Coventry – Ben Nevis, the journey that was ahead of me – 420 miles (675km) which might not sound that much, but when you are doing this road by coach it can take some time to get there. I believe it took 13 hours to get to Glasgow and from there another 2-3 hours to Fort William. Then from Fort William I walked to the camping site for about another hour. All together the journey from home to Ben Nevis was longer than my journey to Thailand.
Walking from Fort William to Ben Nevis was painful, because it was raining quite significantly. I had my massive backpack and a smaller one, so this 1 hour walk was tearing me apart. I did made it eventually, I arrived around 2-3pm, by the time I got to the base the rain stopped too, lucky enough to build up my tent and unpack.
Once I finished my tent, changed into some dry cloths and I had to make some coffee because I looked like a walking zombie. I needed something warm, a bit of an energy and a good rest for the following day.
Despite the bad weather on the first day, I did go out to look around, explore the local shops and pubs. I had a drink, something to eat and finished my day with a good sleep. You know it is very interesting that it gets dark really late in Scotland. I think It was 11:30 and there was still some light outside. Only after 12am got completely dark and as early as 3:30 am I was able to see the mountain in front of me. A lot of the mountaineers left the camping site about 4am, because by the time I started going up the mountain, many already came down.
I woke up about 7 am, had my coffe, packed my gear and dry cloths into a waterproof bag and about 8 am I started my ascend.
Every step I made towards the top I had to stop and I wasn’t because I was tired, but because of the beautiful landscapes. Every step up revealed something unique and amazing in the bottom.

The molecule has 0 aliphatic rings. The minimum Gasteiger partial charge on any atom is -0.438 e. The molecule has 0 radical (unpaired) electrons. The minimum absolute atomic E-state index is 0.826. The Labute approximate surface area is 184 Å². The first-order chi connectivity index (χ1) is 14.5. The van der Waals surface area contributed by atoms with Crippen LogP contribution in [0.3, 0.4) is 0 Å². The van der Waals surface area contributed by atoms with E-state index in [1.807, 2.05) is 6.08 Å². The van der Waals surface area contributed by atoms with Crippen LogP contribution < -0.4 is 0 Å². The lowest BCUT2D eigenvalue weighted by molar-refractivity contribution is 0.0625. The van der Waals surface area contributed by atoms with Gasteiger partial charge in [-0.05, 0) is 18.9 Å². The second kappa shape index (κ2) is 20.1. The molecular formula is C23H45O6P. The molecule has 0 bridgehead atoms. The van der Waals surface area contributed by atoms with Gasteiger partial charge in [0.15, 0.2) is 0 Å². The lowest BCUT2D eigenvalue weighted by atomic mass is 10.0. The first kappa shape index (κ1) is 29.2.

Half way through and kept discovering more cool places. I arrived to this amazing waterfall where I took a quick break and had chocolate bar to keep me going. One thing I always get wrong is having enough water with me, this time I had only 1.5l of water with me for a 5h journey. I had no issues, but I did feel thirst a couple of times and didn’t have enough water. Luckily had some fruits with me too and it worked for the time being.
The last half an hour to the summit was the most difficult one. By this time I was soaked wet, cold and exhausted. I was keep going and going, but still couldn’t see the summit. The path wasn’t visible at all anymore, it was raining, snowing and my body was saying, I can cant do this anymore. Keep going, you have to do this. This is all I was telling to myself.
I met a few people on the way which encouraged me to keep going further and also to stay on the track. At 1345 m I was still able to see some patches of snow and from time to time a few snowflakes coming down with the rain.
After 2h30min probably a bit more, I would say 2h45min I arrived to the summit, cause I left camping site about quarter to 8 am. I was so happy I made it. Touched the summit and quickly changed into my dry cloths. This wasn’t too pleasant. I mean only getting my wet cloths off was a challenge on its own and then bear the cold until I changed.
The ruins on the summit are remaining from the Ben Nevis Observatory opened on the 17th October 1883, collecting meteorological data for 20 years on a continuous hourly basis. Now, there is an emergency shelter on top of the observatory making this the highest point on the mountain. In these 20 years the record they gathered are saying that there are only 20% chances of clear weather on top of Ben Nevis and 80% of the 20 years spent on the summit was raining and snowing. Consider yourself lucky if you had good weather on the summit.
Climbing Ben Nevis was difficult, but rewarding in the same time. I am happy I have done it. I hope I will be able to do Scaffle Pike too one day and than I will have the 3 peaks conquered from UK.
Here is the video from my Ben Nevis Hike – On the top of UK. Enjoy, and of course don’t forget to subscribe and like my video.